They stood still, looking sad.
That was their silent answer to the stranger’s question.
What are your discussing with each other while you walk along?, the man asked.
Are you the only stranger … who doesn’t know? they respond.
“Have you been living under a rock?”
The queen has died, and now that awkward adulterer is king.
Terrorists hijacked planes and took out the twin towers and thousands of innocent lives.
The economy is a mess and the sidewalks are crowded with homeless people.
The pastor is leaving.
The doctor is worried.
Sometimes the only response to shattering news is to stand still, looking sad.
In the case of the original story, the stranger from under the rock got an earful.
The beloved prophet was crucified, they told him.
We had hoped that he was the one to redeem Israel…
Then there was this wild rumor about how he wasn’t really dead, because that’s
what happens when Elvis dies and shock and grief go viral.
The stranger listened and kept walking the wrong direction with these two lost sheep.
By the end of the story, of course, the impossible rumor is confirmed, and the
stranger is the risen Christ, lost in death and found by God, and the two souls he
found are lost in delirious joy together with the other disciples from whom they had wandered off.
This morning’s impossible parables come true, many chapters later.
What is deceptive about these stories is how short they are.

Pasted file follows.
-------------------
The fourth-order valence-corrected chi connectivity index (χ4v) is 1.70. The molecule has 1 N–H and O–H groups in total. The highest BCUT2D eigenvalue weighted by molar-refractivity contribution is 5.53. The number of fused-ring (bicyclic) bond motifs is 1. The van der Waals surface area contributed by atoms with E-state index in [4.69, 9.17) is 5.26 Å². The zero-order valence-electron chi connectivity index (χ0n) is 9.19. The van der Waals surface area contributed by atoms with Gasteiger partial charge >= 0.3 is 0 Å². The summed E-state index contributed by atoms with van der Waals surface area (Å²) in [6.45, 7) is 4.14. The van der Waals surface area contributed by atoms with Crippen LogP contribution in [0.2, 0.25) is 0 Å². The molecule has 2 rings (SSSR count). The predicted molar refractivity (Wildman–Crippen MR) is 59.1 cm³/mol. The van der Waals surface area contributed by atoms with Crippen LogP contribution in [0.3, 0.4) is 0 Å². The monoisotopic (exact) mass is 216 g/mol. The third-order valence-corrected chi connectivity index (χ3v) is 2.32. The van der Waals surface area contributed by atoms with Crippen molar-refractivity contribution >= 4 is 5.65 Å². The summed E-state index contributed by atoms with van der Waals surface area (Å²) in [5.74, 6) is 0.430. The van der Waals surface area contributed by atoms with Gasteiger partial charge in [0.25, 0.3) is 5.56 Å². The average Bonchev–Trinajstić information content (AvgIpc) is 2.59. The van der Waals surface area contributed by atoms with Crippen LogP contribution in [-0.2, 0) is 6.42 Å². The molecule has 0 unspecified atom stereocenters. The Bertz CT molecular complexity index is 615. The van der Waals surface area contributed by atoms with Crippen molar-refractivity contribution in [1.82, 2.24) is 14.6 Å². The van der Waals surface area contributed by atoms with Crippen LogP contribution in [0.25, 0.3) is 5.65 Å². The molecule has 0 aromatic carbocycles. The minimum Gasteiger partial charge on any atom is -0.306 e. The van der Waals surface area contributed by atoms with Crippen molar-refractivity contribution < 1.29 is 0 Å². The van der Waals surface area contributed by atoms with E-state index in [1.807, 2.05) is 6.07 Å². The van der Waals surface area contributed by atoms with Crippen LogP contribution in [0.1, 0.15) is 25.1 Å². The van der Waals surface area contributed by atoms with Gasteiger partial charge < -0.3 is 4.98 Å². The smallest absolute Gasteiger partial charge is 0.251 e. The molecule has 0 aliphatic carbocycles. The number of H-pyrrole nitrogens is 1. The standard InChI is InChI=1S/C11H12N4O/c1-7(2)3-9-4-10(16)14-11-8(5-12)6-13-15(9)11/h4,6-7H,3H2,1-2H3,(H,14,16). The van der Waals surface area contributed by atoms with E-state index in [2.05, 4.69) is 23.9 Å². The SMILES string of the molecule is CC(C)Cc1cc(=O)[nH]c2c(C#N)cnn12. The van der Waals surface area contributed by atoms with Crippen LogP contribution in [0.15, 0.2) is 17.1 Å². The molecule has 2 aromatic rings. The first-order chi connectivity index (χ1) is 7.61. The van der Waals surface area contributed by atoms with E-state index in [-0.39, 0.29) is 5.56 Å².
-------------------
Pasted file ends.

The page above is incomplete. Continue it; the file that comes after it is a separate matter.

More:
Man loses sheep, woman loses coin, search, find, celebrate.
We all know that telling that story is much quicker than living it.
When you lose your passport, your wallet, your keys, it takes forever to find them.
When you lose your leader, your loved one, your sense of safety, your home, your health,
your identity, your purpose—and you know they will never be coming back—the panic ratchets up.
Which brings us to the base of the mountain.
Moses is lost.
He went up the mountain into the cloud of flashing terror and never returned.
He’s obviously dead, and God must’ve killed him.
That story is a lost cause: we need a new Moses and a new God.
So the people gathered around Aaron, and said to him, “Come, make gods for us,
who shall go before us; as for this Moses, the man who brought us up out of the
land of Egypt, we do not know what has become of him.”
Aaron said, “Give me your money.”
He took all their gold and shaped it into a calf, presumably with directions from Wall Street.
The people worshiped it and partied because they had upgraded their god to a shiny pile
Meanwhile, back on the mountain, two shellshocked figures stood still, looking sad.
What the **** is happening down there?
Soon enough, the sadness turned to jilted fury.
God is done, done, done with these colossal ingrates.
Parents know this conversation by heart.
Moses, do you see what your children are doing, the ones you dragged out of
Step aside and let me kill them.
Then Moses appeals to God’s ego: what will the neighbors say?
And the LORD changed his mind about the disaster that he planned to bring on his
This is where religion stands still, looking sad, unable to speak.
God changes God’s mind.
Says so right there in God’s book of perfect truth that sometimes contradicts itself.
God also loses things, like temper and sheep.
Jesus says the shepherd loses the sheep, and then the woman loses the coin.
Matthew changes Luke’s wording on the first story and omits the second one altogether, not the mention the third one in the very next verses about the lost son and the shameless father who runs out after him.
Here’s Luke 15 in a nutshell: God’s leaders grumble about Jesus for welcoming sinners
and tax collectors—the people we try to keep away from our children and too often also our church.
Shepherds, women, and doddering old fools who chase after deadbeat sons fall in this
same category, by the way.
Jesus responds with three stories about a shepherd, a woman, and a doddering old fool